Portal:Primates

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The Primates Portal

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A primate is a member of the biological order Primates, the group that contains lemurs, the aye-aye, lorisids, galagos, tarsiers, monkeys, and apes, with the last category including great apes. With the exception of humans, who inhabit every continent on Earth, most primates live in tropical or subtropical regions of the Americas, Africa and Asia. Primates range in size from the 30-gram (1 oz) pygmy mouse lemur to the 200-kilogram (440 lb) mountain gorilla. According to fossil evidence, the primitive ancestors of primates may have existed in the late Cretaceous period around 65 mya (million years ago), and the oldest known primate is the Late Paleocene Plesiadapis, c. 55–58 mya. Molecular clock studies suggest that the primate branch may be even older, originating in the mid-Cretaceous period around 85 mya.

Primates exhibit a wide range of characteristics. Some primates do not live primarily in trees, but all species possess adaptations for climbing trees. Locomotion techniques used include leaping from tree to tree, walking on two or four limbs, knuckle-walking, and swinging between branches of trees (known as brachiation). Primates are characterized by their large brains relative to other mammals. These features are most significant in monkeys and apes, and noticeably less so in lorises and lemurs. Many species are sexually dimorphic, which means males and females have different physical traits, including body mass, canine tooth size, and coloration.

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The sublingua ("under-tongue") is a muscular secondary tongue found below the primary tongue in tarsiers and living strepsirrhine primates, which includes lemurs and lorisoids (collectively called "lemuriforms"). Although it is most fully developed in these primates, similar structures can be found in some other mammals, such as marsupials, treeshrews, and colugos. This "second tongue" lacks taste buds, and in lemuriforms, it is thought to be used to remove hair and other debris from the toothcomb, a specialized dental structure used to comb the fur during oral grooming. Tarsiers have a large but highly generalized sublingua, but their closest living relatives, monkeys and apes, lack one.

The sublingua is thought to have evolved from specialized folds of tissue below the tongue, which can be seen in some marsupials and other primitive mammals. Simians do not have a sublingua, but the fimbria linguae found on the underside of ape tongues may be a vestigial version of the sublingua.

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The white-fronted capuchin, Cebus albifrons, is a species of capuchin monkey, a type of New World primate, found in seven different countries in South America: Bolivia, Brazil, Colombia, Venezuela, Ecuador, Peru, and Trinidad and Tobago. The species is divided into several different subspecies, though the specific divisions are uncertain and controversial.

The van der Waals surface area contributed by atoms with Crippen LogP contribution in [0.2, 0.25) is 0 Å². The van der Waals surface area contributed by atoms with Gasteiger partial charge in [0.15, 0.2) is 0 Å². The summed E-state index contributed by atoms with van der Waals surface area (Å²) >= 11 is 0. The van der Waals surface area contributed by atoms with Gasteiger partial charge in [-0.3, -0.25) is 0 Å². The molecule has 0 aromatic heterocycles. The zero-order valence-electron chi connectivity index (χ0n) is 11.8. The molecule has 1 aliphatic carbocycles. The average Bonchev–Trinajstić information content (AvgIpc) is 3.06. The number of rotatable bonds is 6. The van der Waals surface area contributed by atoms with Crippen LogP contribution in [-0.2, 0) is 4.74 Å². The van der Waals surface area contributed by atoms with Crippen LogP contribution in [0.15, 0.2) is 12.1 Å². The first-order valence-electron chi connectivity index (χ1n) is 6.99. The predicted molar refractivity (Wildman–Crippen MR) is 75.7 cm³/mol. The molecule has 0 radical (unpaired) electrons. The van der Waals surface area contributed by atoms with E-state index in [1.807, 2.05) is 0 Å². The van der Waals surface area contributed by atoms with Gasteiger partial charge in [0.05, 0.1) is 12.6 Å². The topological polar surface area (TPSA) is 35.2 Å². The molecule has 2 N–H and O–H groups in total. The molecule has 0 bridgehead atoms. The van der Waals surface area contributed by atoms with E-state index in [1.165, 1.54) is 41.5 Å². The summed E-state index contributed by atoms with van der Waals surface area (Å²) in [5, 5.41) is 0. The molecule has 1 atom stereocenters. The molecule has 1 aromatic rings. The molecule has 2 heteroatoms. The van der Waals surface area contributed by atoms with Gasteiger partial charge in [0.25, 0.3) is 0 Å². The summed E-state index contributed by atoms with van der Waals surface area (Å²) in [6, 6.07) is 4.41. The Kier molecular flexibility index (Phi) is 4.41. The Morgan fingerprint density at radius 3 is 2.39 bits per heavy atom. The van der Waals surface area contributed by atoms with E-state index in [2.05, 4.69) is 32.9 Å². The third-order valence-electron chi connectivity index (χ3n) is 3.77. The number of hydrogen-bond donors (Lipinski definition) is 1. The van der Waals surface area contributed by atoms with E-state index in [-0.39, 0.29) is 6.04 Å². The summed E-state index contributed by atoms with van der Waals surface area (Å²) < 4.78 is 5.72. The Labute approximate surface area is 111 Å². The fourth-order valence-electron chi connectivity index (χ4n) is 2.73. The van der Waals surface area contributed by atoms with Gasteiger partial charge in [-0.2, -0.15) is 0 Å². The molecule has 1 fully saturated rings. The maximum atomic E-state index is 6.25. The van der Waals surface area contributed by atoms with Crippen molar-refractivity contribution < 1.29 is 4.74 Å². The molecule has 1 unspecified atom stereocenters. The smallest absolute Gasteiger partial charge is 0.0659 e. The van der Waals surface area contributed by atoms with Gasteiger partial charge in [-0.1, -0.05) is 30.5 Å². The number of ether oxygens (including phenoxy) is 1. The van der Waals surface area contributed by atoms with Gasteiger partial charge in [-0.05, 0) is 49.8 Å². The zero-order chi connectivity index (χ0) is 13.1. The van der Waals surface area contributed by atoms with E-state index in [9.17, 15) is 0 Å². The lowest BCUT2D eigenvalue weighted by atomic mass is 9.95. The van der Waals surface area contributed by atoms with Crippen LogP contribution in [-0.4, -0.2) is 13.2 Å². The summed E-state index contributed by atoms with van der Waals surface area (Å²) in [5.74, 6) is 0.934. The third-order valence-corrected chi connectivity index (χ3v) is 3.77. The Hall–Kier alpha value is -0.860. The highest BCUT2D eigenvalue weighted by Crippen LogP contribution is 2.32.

Primates News

Archives: 2009

2009

August

  • August 4 - Orangutans may be going deep to deter predators, and some are even using tools to sound more intimidating, a new study says. Read more
  • August 3 - The most malignant known form of malaria may have jumped from chimpanzees to humans, according to a new study of one of the most deadly diseases in the world. Read more

July

  • July 28 - Mani the monkey uses her own mysterious methods to tend dozens of goats without any supervision or training, according to the Associated Press. Read more
  • July 8 - Monkeys can form sentences and speak in accents—and now a new study shows that our genetic relatives can also recognize poor grammar. Read more

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Saguinus geoffroyi (Geoffroy's tamarin)
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Least Concern (IUCN 3.1)|Least Concern

Geoffroy's tamarin (Saguinus geoffroyi), also known as the Panamanian, red-crested or rufous-naped tamarin, is a tamarin, a type of small monkey, found in Panama and Colombia. It is predominantly black and white, with a reddish nape. Diurnal, Geoffroy's tamarin spends most of its time in trees, but does come down to the ground occasionally. It lives in groups that most often number between three and five individuals, and generally include one or more adults of each gender. It eats a variety of foods, including insects, exudates, fruits and other plant parts. Insects and fruits account for the majority of its diet, but exudates are also important. But since its teeth are not adapted for gouging trees to get to the sap, it can only eat exudates when they are easily available. Although a variety of reproductive methods are used, the most common is for a single adult female in the group to be reproductively active and to mate with multiple adult males in the group. After a gestation period of about 145 days, she gives birth to either a single infant or twins. Males contribute significantly to care of the infants. Sexual maturity is reached at about 2 years, and it can live up to 13 years. Geoffroy's tamarin is classified as "Least Concern" by the IUCN.

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